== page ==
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Uncertain times should not stop healthcare facility innovation, efficiency, accountability, experts say


Though the event title highlighted the “Epidemic of Uncertainty” surrounding the U.S. health care system, attendees left the 11th Healthcare Design and Construction Symposium with concrete ideas for moving forward.

Among them: Ways the built care delivery environment can lower costs but better serve patients and clinicians; how huge data aggregation efforts can deliver insights for targeted population care; how tweaks to employer benefit programs can save companies, workers, and insurance companies money; and how existing technology soon could be used to improve infection control, privacy, and care.

healthcare construction symposium
A sold-out crowd attends the 11th Healthcare Design and Construction Symposium.

Top industry leaders from across the country shared their wisdom with a sold-out crowd for the annual event, which is sponsored by the Engineering School’s Department of Civil and Environmental Engineering.

Presentations on cyber threats, micro hospitals, freestanding ERs, data-based cognitive health care, productivity, reimbursements, technology, and patient experience gave attendees multiple viewpoints.

Shane Lutz, P.E., executive vice president of Henderson Engineers in Kansas City, especially appreciated the Q & A session with David Dill, president of Lifepoint Health, Inc.

“We don’t often have access to the CEO,” said Lutz, who works with large and small public, private and military healthcare facilities. “It was great to get the C-suite perspective.”

He was introduced to the annual symposium by Drew Rimmer, executive vice president of Henderson Building Solutions, also in Kansas City, a few years ago. Henderson, a platinum sponsor, counts HCA among its clients.

David Dill (l) and James Bearden (r)

The event size – registration is capped at 150 and organizers maintain a waiting list every year – supports meaningful conversations and helps build relationships, Lutz said.

Laura Reinbold, P.E., (CE ’82) agreed. She has attended the symposium for several years and has been on the spring Project Management Symposium planning committee for the past two years.

“In many ways it is like a reunion because you see some of the same people every year. The presenters are from broad, diverse backgrounds, and such an intimate setting allows you to tap into those resources,” said Reinbold, national account manager with Terracon, a major U.S. geoprofessional firm. “What I love about the conference is that it gives me the 50,000 foot view so I can think about what I do and adapt it for the needs of our clients. There were a lot of takeaways.”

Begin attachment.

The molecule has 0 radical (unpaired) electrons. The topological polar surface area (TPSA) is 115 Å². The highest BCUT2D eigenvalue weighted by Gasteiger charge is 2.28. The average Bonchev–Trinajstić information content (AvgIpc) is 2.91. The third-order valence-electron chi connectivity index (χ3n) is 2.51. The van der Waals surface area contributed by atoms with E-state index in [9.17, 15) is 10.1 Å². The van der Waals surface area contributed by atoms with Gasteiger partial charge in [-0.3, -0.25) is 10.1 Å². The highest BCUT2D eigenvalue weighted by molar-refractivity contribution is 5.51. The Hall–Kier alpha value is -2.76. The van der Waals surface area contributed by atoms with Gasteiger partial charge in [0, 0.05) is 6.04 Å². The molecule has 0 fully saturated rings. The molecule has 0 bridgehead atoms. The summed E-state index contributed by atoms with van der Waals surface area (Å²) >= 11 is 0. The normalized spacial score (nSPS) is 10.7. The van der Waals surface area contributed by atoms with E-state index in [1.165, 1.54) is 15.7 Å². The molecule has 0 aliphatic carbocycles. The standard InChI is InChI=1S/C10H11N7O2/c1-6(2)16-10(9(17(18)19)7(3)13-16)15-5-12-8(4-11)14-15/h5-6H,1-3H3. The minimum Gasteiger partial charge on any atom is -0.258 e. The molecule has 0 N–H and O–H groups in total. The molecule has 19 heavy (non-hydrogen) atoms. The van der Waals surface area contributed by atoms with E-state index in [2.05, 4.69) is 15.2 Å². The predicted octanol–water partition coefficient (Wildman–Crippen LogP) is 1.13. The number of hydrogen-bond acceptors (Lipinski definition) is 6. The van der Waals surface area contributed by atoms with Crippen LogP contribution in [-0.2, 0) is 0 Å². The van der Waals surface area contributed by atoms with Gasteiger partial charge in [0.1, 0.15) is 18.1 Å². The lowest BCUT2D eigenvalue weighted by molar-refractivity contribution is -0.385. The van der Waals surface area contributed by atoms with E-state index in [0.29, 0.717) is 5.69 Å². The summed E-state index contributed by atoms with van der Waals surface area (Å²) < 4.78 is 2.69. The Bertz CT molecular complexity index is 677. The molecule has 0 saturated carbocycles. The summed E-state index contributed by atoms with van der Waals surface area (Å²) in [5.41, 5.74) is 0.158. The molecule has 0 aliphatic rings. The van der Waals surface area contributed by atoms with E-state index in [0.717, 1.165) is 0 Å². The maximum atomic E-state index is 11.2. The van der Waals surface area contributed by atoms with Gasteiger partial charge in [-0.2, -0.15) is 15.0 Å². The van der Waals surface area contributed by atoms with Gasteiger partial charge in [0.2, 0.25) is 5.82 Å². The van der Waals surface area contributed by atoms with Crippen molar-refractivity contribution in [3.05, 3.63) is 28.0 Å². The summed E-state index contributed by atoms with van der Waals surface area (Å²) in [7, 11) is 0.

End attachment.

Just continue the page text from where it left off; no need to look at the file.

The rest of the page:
Suzanne Gelderman Rivera

Examples, she said, include the focus on efficiency through early collaboration, standardization and even prefabrication of components and how freestanding ERs and other community-based care will be the new delivery model.

“I was pleased with the diversity of symposium presenters, especially women,” Reinbold said. “As women make 80 percent of healthcare decisions for themselves and their families it is encouraging to see women tapped as subject matter experts.”

The keynote speaker was Suzanne Gelderman Rivera, Denver-based associate partner at McKinsey & Company. Other presenters including Josh Berlin, managing partner of IBM Watson Health; Art xxxx and Dr. Neil Halpern, director of the Critical Care Center at Memorial Sloan Kettering.

Halpern explored what ICUs in 2050 might look like – and noted that much of the “future” technology already exists in early iterations, including virtual doctors, virtual “visitors,” and robotic attendants.

Dr. Neil Halpern

Also,

  • Single-patient ICU rooms with LCD glass enabled for privacy or disabled for looking through or a larger space with more patients and virtual “walls,” which still provide privacy and infection control
  • Automated surveillance systems with warnings of airborne infectious agents – on skin, devices, and furniture – plus targeted air/surface decontamination and purification
  • Big displays with calming graphics and images that change with the time of day and the season – and could be made to look like patients’ homes

“All of the concepts are in some development today,” Halpern said.